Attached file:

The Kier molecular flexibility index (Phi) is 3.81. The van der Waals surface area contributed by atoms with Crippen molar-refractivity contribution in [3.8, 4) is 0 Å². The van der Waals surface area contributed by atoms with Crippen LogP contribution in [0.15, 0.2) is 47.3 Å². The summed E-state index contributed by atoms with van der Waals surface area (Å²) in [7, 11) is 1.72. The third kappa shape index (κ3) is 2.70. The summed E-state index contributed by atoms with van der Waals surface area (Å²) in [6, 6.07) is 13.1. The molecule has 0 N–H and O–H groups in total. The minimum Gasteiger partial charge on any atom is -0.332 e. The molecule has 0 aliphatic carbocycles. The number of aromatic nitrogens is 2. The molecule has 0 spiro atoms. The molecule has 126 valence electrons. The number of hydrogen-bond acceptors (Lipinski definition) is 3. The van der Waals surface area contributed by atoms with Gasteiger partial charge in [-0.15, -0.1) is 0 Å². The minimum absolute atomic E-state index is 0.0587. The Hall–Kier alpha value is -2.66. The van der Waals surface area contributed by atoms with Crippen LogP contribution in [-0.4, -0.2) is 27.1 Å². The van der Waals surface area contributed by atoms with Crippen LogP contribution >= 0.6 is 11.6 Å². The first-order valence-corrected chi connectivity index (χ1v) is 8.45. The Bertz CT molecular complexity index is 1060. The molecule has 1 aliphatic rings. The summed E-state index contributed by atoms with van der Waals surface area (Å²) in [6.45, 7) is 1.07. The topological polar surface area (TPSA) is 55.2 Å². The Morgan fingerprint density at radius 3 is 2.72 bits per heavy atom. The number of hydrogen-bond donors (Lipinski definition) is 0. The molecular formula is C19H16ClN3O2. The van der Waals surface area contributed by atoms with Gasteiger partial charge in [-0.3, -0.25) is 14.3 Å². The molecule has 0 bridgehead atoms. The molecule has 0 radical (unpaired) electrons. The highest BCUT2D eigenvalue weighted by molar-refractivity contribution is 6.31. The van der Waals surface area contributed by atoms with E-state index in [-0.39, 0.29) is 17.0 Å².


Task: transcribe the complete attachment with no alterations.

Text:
The Kier molecular flexibility index (Phi) is 3.81. The van der Waals surface area contributed by atoms with Crippen molar-refractivity contribution in [3.8, 4) is 0 Å². The van der Waals surface area contributed by atoms with Crippen LogP contribution in [0.15, 0.2) is 47.3 Å². The summed E-state index contributed by atoms with van der Waals surface area (Å²) in [7, 11) is 1.72. The third kappa shape index (κ3) is 2.70. The summed E-state index contributed by atoms with van der Waals surface area (Å²) in [6, 6.07) is 13.1. The molecule has 0 N–H and O–H groups in total. The minimum Gasteiger partial charge on any atom is -0.332 e. The molecule has 0 aliphatic carbocycles. The number of aromatic nitrogens is 2. The molecule has 0 spiro atoms. The molecule has 126 valence electrons. The number of hydrogen-bond acceptors (Lipinski definition) is 3. The van der Waals surface area contributed by atoms with Gasteiger partial charge in [-0.15, -0.1) is 0 Å². The minimum absolute atomic E-state index is 0.0587. The Hall–Kier alpha value is -2.66. The van der Waals surface area contributed by atoms with Crippen LogP contribution in [-0.4, -0.2) is 27.1 Å². The van der Waals surface area contributed by atoms with Crippen LogP contribution >= 0.6 is 11.6 Å². The first-order valence-corrected chi connectivity index (χ1v) is 8.45. The Bertz CT molecular complexity index is 1060. The molecule has 1 aliphatic rings. The summed E-state index contributed by atoms with van der Waals surface area (Å²) in [6.45, 7) is 1.07. The topological polar surface area (TPSA) is 55.2 Å². The Morgan fingerprint density at radius 3 is 2.72 bits per heavy atom. The number of hydrogen-bond donors (Lipinski definition) is 0. The molecular formula is C19H16ClN3O2. The van der Waals surface area contributed by atoms with Gasteiger partial charge in [-0.3, -0.25) is 14.3 Å². The molecule has 0 bridgehead atoms. The molecule has 0 radical (unpaired) electrons. The highest BCUT2D eigenvalue weighted by molar-refractivity contribution is 6.31. The van der Waals surface area contributed by atoms with E-state index in [-0.39, 0.29) is 17.0 Å².